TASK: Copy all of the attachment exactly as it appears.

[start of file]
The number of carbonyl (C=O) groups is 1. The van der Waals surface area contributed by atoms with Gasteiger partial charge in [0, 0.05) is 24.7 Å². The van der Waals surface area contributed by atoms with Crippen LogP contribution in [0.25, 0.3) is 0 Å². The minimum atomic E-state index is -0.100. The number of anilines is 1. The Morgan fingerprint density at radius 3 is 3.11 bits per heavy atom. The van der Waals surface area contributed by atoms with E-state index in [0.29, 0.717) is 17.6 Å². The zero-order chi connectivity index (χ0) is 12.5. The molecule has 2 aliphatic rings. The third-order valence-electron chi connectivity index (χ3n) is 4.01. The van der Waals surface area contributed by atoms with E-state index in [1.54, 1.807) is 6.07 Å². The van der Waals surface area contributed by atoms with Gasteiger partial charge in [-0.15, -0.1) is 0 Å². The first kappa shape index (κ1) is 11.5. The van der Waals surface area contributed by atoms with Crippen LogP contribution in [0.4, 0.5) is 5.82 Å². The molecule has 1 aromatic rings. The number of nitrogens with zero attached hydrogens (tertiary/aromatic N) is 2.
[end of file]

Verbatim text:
The number of carbonyl (C=O) groups is 1. The van der Waals surface area contributed by atoms with Gasteiger partial charge in [0, 0.05) is 24.7 Å². The van der Waals surface area contributed by atoms with Crippen LogP contribution in [0.25, 0.3) is 0 Å². The minimum atomic E-state index is -0.100. The number of anilines is 1. The Morgan fingerprint density at radius 3 is 3.11 bits per heavy atom. The van der Waals surface area contributed by atoms with E-state index in [0.29, 0.717) is 17.6 Å². The zero-order chi connectivity index (χ0) is 12.5. The molecule has 2 aliphatic rings. The third-order valence-electron chi connectivity index (χ3n) is 4.01. The van der Waals surface area contributed by atoms with E-state index in [1.54, 1.807) is 6.07 Å². The van der Waals surface area contributed by atoms with Gasteiger partial charge in [-0.15, -0.1) is 0 Å². The first kappa shape index (κ1) is 11.5. The van der Waals surface area contributed by atoms with Crippen LogP contribution in [0.4, 0.5) is 5.82 Å². The molecule has 1 aromatic rings. The number of nitrogens with zero attached hydrogens (tertiary/aromatic N) is 2.